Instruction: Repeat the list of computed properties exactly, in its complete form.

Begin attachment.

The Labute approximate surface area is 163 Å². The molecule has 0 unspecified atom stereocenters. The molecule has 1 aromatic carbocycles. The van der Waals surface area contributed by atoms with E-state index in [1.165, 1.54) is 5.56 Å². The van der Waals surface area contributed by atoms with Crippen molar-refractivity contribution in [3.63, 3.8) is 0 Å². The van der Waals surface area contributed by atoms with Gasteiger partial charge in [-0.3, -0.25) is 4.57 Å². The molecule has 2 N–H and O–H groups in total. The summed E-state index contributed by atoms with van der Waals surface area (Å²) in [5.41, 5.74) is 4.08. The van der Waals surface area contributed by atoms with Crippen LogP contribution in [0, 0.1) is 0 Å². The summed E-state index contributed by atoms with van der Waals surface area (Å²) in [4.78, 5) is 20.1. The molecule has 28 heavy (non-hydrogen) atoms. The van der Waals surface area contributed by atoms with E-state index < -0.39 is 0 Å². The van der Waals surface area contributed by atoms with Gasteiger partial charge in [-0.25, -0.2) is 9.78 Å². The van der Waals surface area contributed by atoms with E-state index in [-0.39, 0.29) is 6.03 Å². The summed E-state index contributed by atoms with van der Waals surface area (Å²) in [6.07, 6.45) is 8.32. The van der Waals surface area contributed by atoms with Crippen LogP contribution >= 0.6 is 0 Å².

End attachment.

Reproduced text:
The Labute approximate surface area is 163 Å². The molecule has 0 unspecified atom stereocenters. The molecule has 1 aromatic carbocycles. The van der Waals surface area contributed by atoms with E-state index in [1.165, 1.54) is 5.56 Å². The van der Waals surface area contributed by atoms with Crippen molar-refractivity contribution in [3.63, 3.8) is 0 Å². The van der Waals surface area contributed by atoms with Gasteiger partial charge in [-0.3, -0.25) is 4.57 Å². The molecule has 2 N–H and O–H groups in total. The summed E-state index contributed by atoms with van der Waals surface area (Å²) in [5.41, 5.74) is 4.08. The van der Waals surface area contributed by atoms with Crippen LogP contribution in [0, 0.1) is 0 Å². The summed E-state index contributed by atoms with van der Waals surface area (Å²) in [4.78, 5) is 20.1. The molecule has 28 heavy (non-hydrogen) atoms. The van der Waals surface area contributed by atoms with E-state index < -0.39 is 0 Å². The van der Waals surface area contributed by atoms with Gasteiger partial charge in [-0.25, -0.2) is 9.78 Å². The van der Waals surface area contributed by atoms with E-state index in [-0.39, 0.29) is 6.03 Å². The summed E-state index contributed by atoms with van der Waals surface area (Å²) in [6.07, 6.45) is 8.32. The van der Waals surface area contributed by atoms with Crippen LogP contribution >= 0.6 is 0 Å².